Lady: What about in gray weather?
Val: Well, they fly so high in gray weather that the hawks would get dizzy. See, these little birds don’t have no legs at all and they live their whole lives on the wing, and they sleep on the wind. That’s what they do, they just spread their wings out and go to sleep on the wind. And they only light on this earth but one time, that’s when they die.
It is a beautiful image, but an arcane one. The bird Val is describing here seems ultimately to be the mythical cypselus apus, a type of swallow described by Aristotle in the Historia Animalium (9.30). In its more immediate dramatic context, Nancy M. Tischler has written that William’s “imagery of the legless bird is a fitting symbol of the artist who rejects the solid grounding in reality. The flight ends only with death.”15 Yet these points do not get us very far in understanding the bird’s significance to the drama.
But it may be that the meaning of the legless bird is best revealed in its filming. The intricate cinematography that director Lumet’s cameraman Boris Kaufman employs in this scene serves to emphasize the play’s light-dark imagery, with the store in the background fading slowly to black simultaneously as the spotlight on Val’s face increases in intensity. It was a difficult shot, made far more so by Brando’s trouble with the lines. Lumet writes about the filming of this scene in his memoir, Making Movies:
Marlon had told me about some personal troubles he was having at the time. I suddenly realized that there was a direct connection between his troubles and the line he couldn’t remember. We tried again. He stopped. I went up to him and said that if he wanted, we could break until tomorrow, but I didn’t want this block to build up overnight. I thought we should bull through it no matter how long it took. Marlon agreed. Take 12. Take 18. It was getting embarrassing. Magnani, the crew, all of us were in agony for him.…
Finally, on Take 34, two and a half hours after we started, he did it all. And beautifully. I almost wept with relief.…
What Brando’s troubles were at the time are not hard to imagine, if we recall the broken marriage, the subsequent custody battle, the financial difficulties, and of course the uncomfortable working relationship with Anna Magnani. Yet, for all those distractions, Brando’s soliloquy about “a bird that don’t have any legs” is without a doubt the film’s finest moment, perhaps because in it one senses the close proximity of the film’s failures to its successes.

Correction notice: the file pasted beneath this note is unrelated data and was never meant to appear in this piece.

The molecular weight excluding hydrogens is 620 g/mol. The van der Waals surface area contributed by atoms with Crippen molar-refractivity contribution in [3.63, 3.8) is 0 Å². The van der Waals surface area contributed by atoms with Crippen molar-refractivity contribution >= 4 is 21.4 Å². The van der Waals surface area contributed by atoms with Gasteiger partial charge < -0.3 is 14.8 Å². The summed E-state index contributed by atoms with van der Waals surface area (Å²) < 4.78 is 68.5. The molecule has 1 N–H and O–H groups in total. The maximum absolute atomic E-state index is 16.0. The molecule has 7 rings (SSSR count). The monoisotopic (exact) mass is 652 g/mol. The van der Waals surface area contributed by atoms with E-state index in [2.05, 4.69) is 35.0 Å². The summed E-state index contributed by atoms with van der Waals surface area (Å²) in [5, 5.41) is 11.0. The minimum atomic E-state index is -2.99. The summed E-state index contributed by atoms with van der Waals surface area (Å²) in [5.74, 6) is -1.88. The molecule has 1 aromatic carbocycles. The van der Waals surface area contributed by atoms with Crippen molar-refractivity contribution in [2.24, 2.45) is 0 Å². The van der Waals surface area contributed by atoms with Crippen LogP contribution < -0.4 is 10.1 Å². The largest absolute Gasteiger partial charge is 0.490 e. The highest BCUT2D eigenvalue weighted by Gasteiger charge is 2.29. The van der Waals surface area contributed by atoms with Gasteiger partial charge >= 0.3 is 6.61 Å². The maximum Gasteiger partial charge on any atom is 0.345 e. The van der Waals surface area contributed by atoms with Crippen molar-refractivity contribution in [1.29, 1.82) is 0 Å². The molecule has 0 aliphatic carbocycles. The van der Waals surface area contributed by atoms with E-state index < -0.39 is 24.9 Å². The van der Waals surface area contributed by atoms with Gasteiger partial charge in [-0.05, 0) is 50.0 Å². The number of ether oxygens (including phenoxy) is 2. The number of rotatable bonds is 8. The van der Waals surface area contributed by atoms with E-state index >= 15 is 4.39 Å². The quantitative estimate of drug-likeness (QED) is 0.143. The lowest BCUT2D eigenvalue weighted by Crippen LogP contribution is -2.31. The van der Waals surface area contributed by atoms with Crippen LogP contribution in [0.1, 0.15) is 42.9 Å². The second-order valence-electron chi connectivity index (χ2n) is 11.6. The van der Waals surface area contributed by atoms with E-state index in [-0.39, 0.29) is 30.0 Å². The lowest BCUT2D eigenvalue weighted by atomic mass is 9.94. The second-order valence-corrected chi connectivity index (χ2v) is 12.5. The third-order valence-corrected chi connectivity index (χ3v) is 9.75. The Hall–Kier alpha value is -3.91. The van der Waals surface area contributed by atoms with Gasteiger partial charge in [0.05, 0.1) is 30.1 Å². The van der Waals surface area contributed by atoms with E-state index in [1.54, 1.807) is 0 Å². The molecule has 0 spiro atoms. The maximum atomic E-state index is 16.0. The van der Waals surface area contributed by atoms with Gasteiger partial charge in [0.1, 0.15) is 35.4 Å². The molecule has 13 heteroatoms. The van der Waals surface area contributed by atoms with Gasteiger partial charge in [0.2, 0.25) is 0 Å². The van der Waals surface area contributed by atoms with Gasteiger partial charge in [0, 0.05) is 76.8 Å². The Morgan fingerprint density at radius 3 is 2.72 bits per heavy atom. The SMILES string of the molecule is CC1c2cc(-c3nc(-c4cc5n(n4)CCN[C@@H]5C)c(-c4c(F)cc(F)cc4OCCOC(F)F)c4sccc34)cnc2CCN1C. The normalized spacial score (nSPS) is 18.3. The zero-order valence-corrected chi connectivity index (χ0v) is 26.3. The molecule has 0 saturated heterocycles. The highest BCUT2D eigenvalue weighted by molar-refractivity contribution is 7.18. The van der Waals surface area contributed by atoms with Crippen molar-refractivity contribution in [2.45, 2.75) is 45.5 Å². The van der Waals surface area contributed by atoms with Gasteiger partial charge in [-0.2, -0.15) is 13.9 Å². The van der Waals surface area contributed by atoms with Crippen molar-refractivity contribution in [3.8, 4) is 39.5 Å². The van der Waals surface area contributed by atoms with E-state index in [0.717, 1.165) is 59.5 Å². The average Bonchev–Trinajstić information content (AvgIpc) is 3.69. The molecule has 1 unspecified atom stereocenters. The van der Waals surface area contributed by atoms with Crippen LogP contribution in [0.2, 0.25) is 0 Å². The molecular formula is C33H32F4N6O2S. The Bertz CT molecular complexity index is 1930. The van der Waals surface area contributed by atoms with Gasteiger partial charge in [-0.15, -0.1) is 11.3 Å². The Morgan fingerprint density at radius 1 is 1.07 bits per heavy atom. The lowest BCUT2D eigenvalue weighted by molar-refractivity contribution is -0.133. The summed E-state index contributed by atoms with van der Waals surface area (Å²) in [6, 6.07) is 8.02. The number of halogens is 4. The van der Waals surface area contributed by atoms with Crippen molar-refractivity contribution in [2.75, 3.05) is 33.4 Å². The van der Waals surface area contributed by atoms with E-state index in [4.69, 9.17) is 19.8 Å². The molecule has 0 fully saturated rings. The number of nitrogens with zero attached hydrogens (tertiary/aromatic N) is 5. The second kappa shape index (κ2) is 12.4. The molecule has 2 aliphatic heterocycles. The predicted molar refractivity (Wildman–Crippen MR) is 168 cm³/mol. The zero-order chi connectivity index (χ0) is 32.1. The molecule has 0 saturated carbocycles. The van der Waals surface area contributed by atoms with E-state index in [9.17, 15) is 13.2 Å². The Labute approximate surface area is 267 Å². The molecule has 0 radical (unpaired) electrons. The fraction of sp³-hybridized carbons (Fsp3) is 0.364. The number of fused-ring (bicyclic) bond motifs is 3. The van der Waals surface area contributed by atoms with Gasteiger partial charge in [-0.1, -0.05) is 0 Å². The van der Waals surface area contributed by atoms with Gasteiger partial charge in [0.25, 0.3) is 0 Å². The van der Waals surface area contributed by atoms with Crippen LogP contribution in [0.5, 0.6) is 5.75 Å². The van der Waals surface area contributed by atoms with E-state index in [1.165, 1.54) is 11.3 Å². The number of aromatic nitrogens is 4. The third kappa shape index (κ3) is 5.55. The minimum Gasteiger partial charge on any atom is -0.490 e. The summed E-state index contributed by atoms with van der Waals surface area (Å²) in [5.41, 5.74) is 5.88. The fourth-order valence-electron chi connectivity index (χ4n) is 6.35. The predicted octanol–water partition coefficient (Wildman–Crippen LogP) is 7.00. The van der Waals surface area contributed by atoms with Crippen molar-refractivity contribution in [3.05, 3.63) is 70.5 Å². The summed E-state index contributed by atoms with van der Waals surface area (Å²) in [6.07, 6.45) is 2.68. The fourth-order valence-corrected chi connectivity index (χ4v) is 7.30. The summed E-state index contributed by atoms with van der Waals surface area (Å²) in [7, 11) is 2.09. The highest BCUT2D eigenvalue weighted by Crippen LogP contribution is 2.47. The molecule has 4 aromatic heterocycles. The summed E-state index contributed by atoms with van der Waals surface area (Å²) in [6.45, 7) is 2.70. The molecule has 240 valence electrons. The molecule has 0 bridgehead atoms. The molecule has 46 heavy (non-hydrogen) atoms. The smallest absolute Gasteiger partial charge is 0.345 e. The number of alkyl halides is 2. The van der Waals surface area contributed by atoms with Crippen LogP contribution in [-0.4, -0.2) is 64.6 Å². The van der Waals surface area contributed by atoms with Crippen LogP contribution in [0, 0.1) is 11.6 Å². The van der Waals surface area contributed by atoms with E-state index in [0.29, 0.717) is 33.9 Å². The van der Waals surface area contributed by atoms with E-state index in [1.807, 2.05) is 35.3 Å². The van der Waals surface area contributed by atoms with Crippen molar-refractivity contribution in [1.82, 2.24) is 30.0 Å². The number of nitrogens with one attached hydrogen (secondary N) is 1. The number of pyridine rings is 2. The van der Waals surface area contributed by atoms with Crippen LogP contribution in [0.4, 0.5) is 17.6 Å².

There are bits and pieces throughout The Fugitive Kind that work, and others that do not, and often for the exact same reasons. There is Brando’s colossal faltering here with his lines, his near paralysis in the face of personal anxieties, out of which somehow he manages to produce the movie’s best part. There are the Academy Award-winning actresses who, neither of them, really capture their characters, although their futility conveys precisely the blightedness of their respective situations. There is Lumet’s handling of the screenplay, which, for all its explosiveness, fails to engage, and so perfectly renders the desperate small-town environment. And, of course, there is the playwright’s own evidently tireless reworking of the story, the strained relationship to the mythological source material to which it consciously alludes, and his elaboration of strangely beautiful and yet not quite comprehensible imagery. The snakeskin jacket is almost too meaningful, pointing in any number of directions – toward Genesis, Ovid, and David Lynch – while the legless bird, despite its central place in the film’s tangle of symbols, is almost too obscure to make out. Val has seen it, once, but it is hard to know who else might be able to do likewise.